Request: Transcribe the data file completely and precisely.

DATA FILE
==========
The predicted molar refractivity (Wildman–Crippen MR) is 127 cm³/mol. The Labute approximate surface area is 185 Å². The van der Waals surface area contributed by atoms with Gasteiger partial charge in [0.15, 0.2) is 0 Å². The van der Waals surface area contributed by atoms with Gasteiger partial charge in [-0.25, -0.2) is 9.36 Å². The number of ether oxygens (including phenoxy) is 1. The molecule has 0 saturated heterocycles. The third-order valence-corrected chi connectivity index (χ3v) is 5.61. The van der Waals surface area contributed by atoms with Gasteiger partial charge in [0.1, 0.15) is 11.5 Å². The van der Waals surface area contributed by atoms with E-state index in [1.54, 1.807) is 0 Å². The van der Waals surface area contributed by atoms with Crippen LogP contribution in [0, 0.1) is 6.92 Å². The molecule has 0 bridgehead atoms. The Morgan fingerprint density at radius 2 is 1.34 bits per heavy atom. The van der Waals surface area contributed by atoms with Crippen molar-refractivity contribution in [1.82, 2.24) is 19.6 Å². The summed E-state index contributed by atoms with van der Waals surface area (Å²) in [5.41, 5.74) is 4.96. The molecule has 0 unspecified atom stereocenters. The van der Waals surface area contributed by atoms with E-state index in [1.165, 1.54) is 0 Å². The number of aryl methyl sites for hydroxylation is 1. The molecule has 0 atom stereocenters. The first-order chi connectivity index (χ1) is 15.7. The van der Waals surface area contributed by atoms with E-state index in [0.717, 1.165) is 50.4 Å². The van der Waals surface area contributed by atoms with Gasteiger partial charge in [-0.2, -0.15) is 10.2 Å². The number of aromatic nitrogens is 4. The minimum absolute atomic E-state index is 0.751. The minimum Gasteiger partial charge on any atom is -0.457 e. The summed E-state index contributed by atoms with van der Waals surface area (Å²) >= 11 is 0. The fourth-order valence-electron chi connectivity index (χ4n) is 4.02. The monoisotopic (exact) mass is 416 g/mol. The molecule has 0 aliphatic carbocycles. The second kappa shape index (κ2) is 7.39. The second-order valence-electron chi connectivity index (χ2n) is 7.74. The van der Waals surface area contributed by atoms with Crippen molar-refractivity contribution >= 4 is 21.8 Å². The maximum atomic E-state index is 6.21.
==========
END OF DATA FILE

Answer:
The predicted molar refractivity (Wildman–Crippen MR) is 127 cm³/mol. The Labute approximate surface area is 185 Å². The van der Waals surface area contributed by atoms with Gasteiger partial charge in [0.15, 0.2) is 0 Å². The van der Waals surface area contributed by atoms with Gasteiger partial charge in [-0.25, -0.2) is 9.36 Å². The number of ether oxygens (including phenoxy) is 1. The molecule has 0 saturated heterocycles. The third-order valence-corrected chi connectivity index (χ3v) is 5.61. The van der Waals surface area contributed by atoms with Gasteiger partial charge in [0.1, 0.15) is 11.5 Å². The van der Waals surface area contributed by atoms with E-state index in [1.54, 1.807) is 0 Å². The van der Waals surface area contributed by atoms with Crippen LogP contribution in [0, 0.1) is 6.92 Å². The molecule has 0 bridgehead atoms. The Morgan fingerprint density at radius 2 is 1.34 bits per heavy atom. The van der Waals surface area contributed by atoms with Crippen molar-refractivity contribution in [1.82, 2.24) is 19.6 Å². The summed E-state index contributed by atoms with van der Waals surface area (Å²) in [5.41, 5.74) is 4.96. The molecule has 0 unspecified atom stereocenters. The van der Waals surface area contributed by atoms with E-state index in [1.165, 1.54) is 0 Å². The number of aryl methyl sites for hydroxylation is 1. The molecule has 0 atom stereocenters. The first-order chi connectivity index (χ1) is 15.7. The van der Waals surface area contributed by atoms with E-state index in [0.717, 1.165) is 50.4 Å². The van der Waals surface area contributed by atoms with Gasteiger partial charge in [-0.2, -0.15) is 10.2 Å². The number of aromatic nitrogens is 4. The minimum absolute atomic E-state index is 0.751. The minimum Gasteiger partial charge on any atom is -0.457 e. The summed E-state index contributed by atoms with van der Waals surface area (Å²) >= 11 is 0. The fourth-order valence-electron chi connectivity index (χ4n) is 4.02. The monoisotopic (exact) mass is 416 g/mol. The molecule has 0 aliphatic carbocycles. The second kappa shape index (κ2) is 7.39. The second-order valence-electron chi connectivity index (χ2n) is 7.74. The van der Waals surface area contributed by atoms with Crippen molar-refractivity contribution >= 4 is 21.8 Å². The maximum atomic E-state index is 6.21.